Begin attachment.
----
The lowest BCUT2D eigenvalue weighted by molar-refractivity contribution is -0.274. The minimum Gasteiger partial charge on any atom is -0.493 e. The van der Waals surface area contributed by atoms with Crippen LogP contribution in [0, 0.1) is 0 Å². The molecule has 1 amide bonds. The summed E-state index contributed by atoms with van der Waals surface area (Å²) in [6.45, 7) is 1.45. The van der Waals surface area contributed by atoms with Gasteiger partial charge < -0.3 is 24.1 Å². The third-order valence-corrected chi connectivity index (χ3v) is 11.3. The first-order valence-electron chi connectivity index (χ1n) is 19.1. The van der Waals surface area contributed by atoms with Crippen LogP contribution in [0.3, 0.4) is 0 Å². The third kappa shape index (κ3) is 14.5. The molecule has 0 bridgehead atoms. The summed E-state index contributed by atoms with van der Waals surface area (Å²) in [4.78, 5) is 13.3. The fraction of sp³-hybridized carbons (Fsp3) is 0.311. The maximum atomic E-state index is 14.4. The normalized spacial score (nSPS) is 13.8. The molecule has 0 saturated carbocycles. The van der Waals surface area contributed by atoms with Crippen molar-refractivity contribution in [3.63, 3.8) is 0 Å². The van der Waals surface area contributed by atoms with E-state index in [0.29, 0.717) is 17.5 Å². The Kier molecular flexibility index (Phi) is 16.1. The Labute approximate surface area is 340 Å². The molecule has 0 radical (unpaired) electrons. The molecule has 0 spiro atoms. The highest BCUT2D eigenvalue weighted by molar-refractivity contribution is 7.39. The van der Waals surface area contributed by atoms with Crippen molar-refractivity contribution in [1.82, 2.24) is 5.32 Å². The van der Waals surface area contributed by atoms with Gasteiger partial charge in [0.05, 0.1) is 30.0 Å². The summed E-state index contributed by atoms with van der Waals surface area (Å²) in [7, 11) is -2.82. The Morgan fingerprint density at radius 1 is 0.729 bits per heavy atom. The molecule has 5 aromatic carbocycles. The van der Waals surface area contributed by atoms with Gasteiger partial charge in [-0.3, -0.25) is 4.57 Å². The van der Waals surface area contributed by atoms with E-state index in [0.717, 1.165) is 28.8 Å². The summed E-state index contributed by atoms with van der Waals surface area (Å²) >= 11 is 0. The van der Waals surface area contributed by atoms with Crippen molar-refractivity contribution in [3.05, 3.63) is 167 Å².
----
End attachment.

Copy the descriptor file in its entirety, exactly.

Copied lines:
The lowest BCUT2D eigenvalue weighted by molar-refractivity contribution is -0.274. The minimum Gasteiger partial charge on any atom is -0.493 e. The van der Waals surface area contributed by atoms with Crippen LogP contribution in [0, 0.1) is 0 Å². The molecule has 1 amide bonds. The summed E-state index contributed by atoms with van der Waals surface area (Å²) in [6.45, 7) is 1.45. The van der Waals surface area contributed by atoms with Gasteiger partial charge < -0.3 is 24.1 Å². The third-order valence-corrected chi connectivity index (χ3v) is 11.3. The first-order valence-electron chi connectivity index (χ1n) is 19.1. The van der Waals surface area contributed by atoms with Crippen LogP contribution in [0.3, 0.4) is 0 Å². The third kappa shape index (κ3) is 14.5. The molecule has 0 bridgehead atoms. The summed E-state index contributed by atoms with van der Waals surface area (Å²) in [4.78, 5) is 13.3. The fraction of sp³-hybridized carbons (Fsp3) is 0.311. The maximum atomic E-state index is 14.4. The normalized spacial score (nSPS) is 13.8. The molecule has 0 saturated carbocycles. The van der Waals surface area contributed by atoms with Crippen molar-refractivity contribution in [3.63, 3.8) is 0 Å². The van der Waals surface area contributed by atoms with E-state index in [0.29, 0.717) is 17.5 Å². The Kier molecular flexibility index (Phi) is 16.1. The Labute approximate surface area is 340 Å². The molecule has 0 radical (unpaired) electrons. The molecule has 0 spiro atoms. The highest BCUT2D eigenvalue weighted by molar-refractivity contribution is 7.39. The van der Waals surface area contributed by atoms with Crippen molar-refractivity contribution in [1.82, 2.24) is 5.32 Å². The van der Waals surface area contributed by atoms with Gasteiger partial charge in [0.05, 0.1) is 30.0 Å². The summed E-state index contributed by atoms with van der Waals surface area (Å²) in [7, 11) is -2.82. The Morgan fingerprint density at radius 1 is 0.729 bits per heavy atom. The molecule has 5 aromatic carbocycles. The van der Waals surface area contributed by atoms with Gasteiger partial charge in [-0.3, -0.25) is 4.57 Å². The van der Waals surface area contributed by atoms with E-state index in [0.717, 1.165) is 28.8 Å². The summed E-state index contributed by atoms with van der Waals surface area (Å²) >= 11 is 0. The van der Waals surface area contributed by atoms with Crippen molar-refractivity contribution in [3.05, 3.63) is 167 Å².